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      A review of percutaneous techniques for low back pain and neuralgia: current trends in epidural infiltrations, intervertebral disk and facet joint therapies

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      The British Journal of Radiology

      British Institute of Radiology

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          Abstract

          <p class="first" id="d10354246e141">Low back pain and neuralgia due to spinal pathology are very common symptoms debilitating numerous patients with peak prevalence at ages between 45 and 60 years. Intervertebral discs and facet joints act as pain sources in the vast majority of the cases. Diagnosis is based on the combination of clinical examination and imaging studies. Therapeutic armamentarium for low back pain and neuralgia due to intervertebral discs and/or facet joints includes conservative therapy, injections, percutaneous therapeutic techniques and surgical options. Percutaneous, therapeutic techniques are imaging-guided, minimally invasive treatments which can be performed as outpatient procedures. In cases of facet joint syndrome, they include, apart from injections, neurolysis with radiofrequency/cryoablation, MR-guided high-intensity focused ultrasound and percutaneous fixation techniques. In case of discogenic pain, apart from infiltrations, therapeutic techniques can be classified in to two main categories: decompression (mechanical, thermal, chemical) techniques and biomaterials implantation/disc cell therapies. Strict sterility measures are a prerequisite and should include extensive local sterility and antibiotic prophylaxis. This article will report clinical and imaging findings for each pathology type and the association with treatment decision. In addition, we will describe in detail all possible treatment techniques for low back pain and neuralgia, and we will report recently published results of these techniques summarizing the data concerning safety and effectiveness as well as the level of evidence. Finally, we will try to provide a rational approach for the therapy of low back pain and neuralgia by means of minimally invasive imaging-guided percutaneous techniques. </p>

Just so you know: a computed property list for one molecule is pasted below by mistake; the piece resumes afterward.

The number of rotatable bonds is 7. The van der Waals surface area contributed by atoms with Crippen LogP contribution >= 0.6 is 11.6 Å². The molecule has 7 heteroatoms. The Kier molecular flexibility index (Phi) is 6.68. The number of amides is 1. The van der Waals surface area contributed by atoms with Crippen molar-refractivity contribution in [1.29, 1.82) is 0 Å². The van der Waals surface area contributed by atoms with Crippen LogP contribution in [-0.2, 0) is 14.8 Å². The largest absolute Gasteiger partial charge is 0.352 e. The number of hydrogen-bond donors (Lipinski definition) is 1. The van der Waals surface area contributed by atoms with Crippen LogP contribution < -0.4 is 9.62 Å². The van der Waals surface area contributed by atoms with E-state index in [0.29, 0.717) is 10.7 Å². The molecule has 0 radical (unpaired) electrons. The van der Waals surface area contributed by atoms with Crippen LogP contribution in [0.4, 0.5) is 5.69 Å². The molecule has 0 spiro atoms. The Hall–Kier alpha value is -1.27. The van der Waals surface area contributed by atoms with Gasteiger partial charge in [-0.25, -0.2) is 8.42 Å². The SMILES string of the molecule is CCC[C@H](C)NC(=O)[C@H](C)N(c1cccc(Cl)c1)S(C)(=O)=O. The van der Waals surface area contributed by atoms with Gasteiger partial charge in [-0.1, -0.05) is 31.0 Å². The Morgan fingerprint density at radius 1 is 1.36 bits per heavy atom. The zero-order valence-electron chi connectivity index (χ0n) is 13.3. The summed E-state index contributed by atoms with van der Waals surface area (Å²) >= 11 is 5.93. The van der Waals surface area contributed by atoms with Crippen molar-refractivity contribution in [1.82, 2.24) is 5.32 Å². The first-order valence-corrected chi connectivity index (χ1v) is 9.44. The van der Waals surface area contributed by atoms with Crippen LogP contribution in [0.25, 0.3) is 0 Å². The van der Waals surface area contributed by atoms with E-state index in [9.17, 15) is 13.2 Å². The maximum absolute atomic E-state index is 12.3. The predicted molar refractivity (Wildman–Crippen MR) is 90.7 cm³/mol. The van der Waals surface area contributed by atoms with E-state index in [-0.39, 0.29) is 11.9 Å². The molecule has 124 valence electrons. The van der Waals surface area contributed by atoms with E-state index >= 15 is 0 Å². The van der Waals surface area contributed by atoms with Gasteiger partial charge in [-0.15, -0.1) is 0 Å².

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          Most cited references 49

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          Direct evidence for spinal cord involvement in placebo analgesia.

          Placebo analgesia is a prime example of the impact that psychological factors have on pain perception. We used functional magnetic resonance imaging of the human spinal cord to test the hypothesis that placebo analgesia results in a reduction of nociceptive processing in the spinal cord. In line with behavioral data that show decreased pain responses under placebo, pain-related activity in the spinal cord is strongly reduced under placebo. These results provide direct evidence for spinal inhibition as one mechanism of placebo analgesia and highlight that psychological factors can act on the earliest stages of pain processing in the central nervous system.
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            Local corticosteroid application blocks transmission in normal nociceptive C-fibres.

            The effect of a locally applied depot form of a corticosteroid on the electrical properties of nerves was investigated in an experimental model. The segmental transmission in electrically stimulated A-fibres and in C-fibres of the plantar nerve in the anaesthetized rat was utilized. A drop of methylprednisolone acetate or vehicle constituent was placed on the dissected plantar nerve proximal to the stimulating electrodes after recording control responses (A-fibre volley in the sciatic nerve and C-fibre evoked reflex discharge in flexor motoneurons). The corticosteroid was found to suppress the transmission in thin unmyelinated C-fibres but not in myelinated A-beta fibres. The effect was found to be due to the corticosteroid per se. The effect was reversed when the corticosteroid was removed, which suggests a direct membrane action.